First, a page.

Every professor at Southern Seminary, as indicated by its original charter, is required to teach in alignment with the Abstract of Principles, the doctrinal statement of our institution. The existence of this document comes from the foresight and conviction of founding president, James Petigru Boyce.

Boyce believed that the Baptist seminary he desired to establish must be two things: conformed to scriptural truth and faithful to serve its denomination.[1] The way he planned to ensure the seminary’s conformation to scriptural truth was to ground the institution in a confessional document.

At the time of the debate among 19th century Southern Baptists for a central denominational seminary, neither the state conventions nor the convention itself held binding doctrinal statements.[2] Many in the Southern Baptist Convention in Greenville, S.C., believed that the charge of accepting and enforcing of confessional statements should be a duty entrusted solely to one’s local church. Boyce disagreed.

In 1856, while he held the chair of theology of Furman University, Boyce gave a speech to the university’s board of trustees, “Three Changes in Theological Institutions.” In that speech he spoke to the necessity of maintaining doctrinal standards in theological education, saying:

A crisis in Baptist Doctrine is evidently approaching, and those of us who still cling to the doctrines which formerly distinguished us, have the important duty to perform of earnestly contending for the faith once delivered to the saints. Gentlemen, God will call us to judgement if we neglect it.[3]

Though Boyce was the main force behind the inception of a doctrinal statement for the seminary, he was not the primary author. He drafted for that task Basil Manly Jr., another founding professor of the seminary.

The significance of geography, as it often does in history, played a significant role in the Abstract’s history. Boyce and Manly were educated young ministers from South Carolina who both inherited a theological tradition that influenced them greatly. This tradition, known as the “Charleston tradition,” set both men on a theological trajectory. Boyce and Manly grew up in a church atmosphere that prized theological orthodoxy and an educated ministry.[4]  These were ideas that would shape the formation of the Abstract and the seminary.

For assistance, Boyce and Manly turned to the Baptist confessions of the 17th and 18th centuries. Surprisingly, the Presbyterian Westminster Confession of Faith (1646) is, as one author said, “the foremost confessional influence upon the ‘Abstract of Principles’.”[5] This is not because Boyce or Manly desired to input Presbyterian theology into the Abstract. Instead, the Baptist confession that influenced the Abstract, namely the Second London Confession (1677), borrowed in large part from Westminster.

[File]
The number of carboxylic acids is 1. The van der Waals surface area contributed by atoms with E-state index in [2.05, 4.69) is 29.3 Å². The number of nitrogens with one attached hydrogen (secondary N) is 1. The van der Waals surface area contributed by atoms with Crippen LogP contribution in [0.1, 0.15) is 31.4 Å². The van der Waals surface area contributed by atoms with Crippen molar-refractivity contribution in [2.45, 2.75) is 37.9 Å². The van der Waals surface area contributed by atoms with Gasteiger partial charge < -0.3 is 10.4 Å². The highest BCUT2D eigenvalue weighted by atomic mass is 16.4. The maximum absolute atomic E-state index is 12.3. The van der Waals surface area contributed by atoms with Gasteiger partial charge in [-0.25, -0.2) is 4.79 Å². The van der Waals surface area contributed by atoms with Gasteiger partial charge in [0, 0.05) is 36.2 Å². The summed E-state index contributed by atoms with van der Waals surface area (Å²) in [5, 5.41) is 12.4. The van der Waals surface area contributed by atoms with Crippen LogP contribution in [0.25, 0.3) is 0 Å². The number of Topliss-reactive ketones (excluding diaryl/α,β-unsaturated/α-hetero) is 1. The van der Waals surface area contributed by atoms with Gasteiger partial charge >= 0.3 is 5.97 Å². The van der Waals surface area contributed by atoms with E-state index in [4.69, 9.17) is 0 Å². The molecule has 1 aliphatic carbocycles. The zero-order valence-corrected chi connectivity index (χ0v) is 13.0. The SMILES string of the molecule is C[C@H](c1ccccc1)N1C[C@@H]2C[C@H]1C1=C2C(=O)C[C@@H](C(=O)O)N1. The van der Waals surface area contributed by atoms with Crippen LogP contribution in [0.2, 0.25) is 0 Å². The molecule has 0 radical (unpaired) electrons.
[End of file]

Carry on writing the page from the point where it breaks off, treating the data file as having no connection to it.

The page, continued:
The Second London Confession maintained much of the language of the Westminster Confession but features significant omissions, as well as obvious changes concerning the local church and sacraments. The confession penned by William Collins and later reprinted by Benjamin Keach found its way to the American colonies through Keach’s son, Elias. And through his influence, the Second London Confession became the foundation of the Philadelphia Confession (1742).[6] The Charleston association adopted this Philadelphia Confession in 1767, and this became the tradition in which Boyce and Manly matured.

Manly worked slowly on the first draft of the Abstract. The crafting of a document that would broadly represent Southern Baptists and yet be strict enough to defend against heresy was a daunting task.[7] Manly’s methodology was to preserve the essence of the early English Baptist confessions while simplifying the wording into a more concise expression of Baptist doctrine.[8] After numerous revisions at the committee level, the Abstract satisfied those delegates from the convention who were involved in the planning for the seminary.

The Abstract of Principles, when upheld, has protected Southern Seminary and the denomination it serves from heterodoxy. It contains a historic evangelical Baptist theology that accurately defines the original goal and purpose of Southern Seminary, training ministers for the advance of the gospel.

Boyce foresaw what could be when a professor signs his or her name to a doctrinal statement, “based upon no mental reservation, upon no private understanding with those who immediately invest him into office.”[9] His vision still affects the seminary today. Boyce’s address and seminary charters cited in this article is available for research in the Archives and Special Collection reading room in the James P. Boyce Centennial Library.


1 Gregory A. Wills, Southern Baptist Theological Seminary, 1859-2009, (Oxford: Oxford University Press, 2009), 4.

2 Ibid., 20.

3 James P. Boyce, Three Changes in Theological Institutions, (Greenville, SC: C.J Elfords Book and Job Press, 1856), 34. Available at http://digital.library.sbts.edu/handle/10392/8

4 Danny Martin West, “Origin and Function of The Southern Baptist Theological Seminary’s ‘Abstract of Principles,’ 1858-1859” (Th.M thesis, The Southern Baptist Theological Seminary, 1983), 13.

5 West,7.

6 William Lumpkin, Baptist Confessions of Faith,(Chicago: Judson Press, 1959), 240.

7 Wills, 31.

8 “Report of the Committee on the Plan of Organization”, 8, in the container “Charters and Fundamental Articles of The Southern Baptist Theological Seminary, Greenville, S.C, and Louisville, K.Y.”, SBTS Archives.

9 Boyce, 35.



Any historical record of the founders of the Southern Baptist Convention, and The Southern Baptist Theological Seminary, is incomplete without an honest telling of their complicity in American slavery and racism. For more on that story, read here.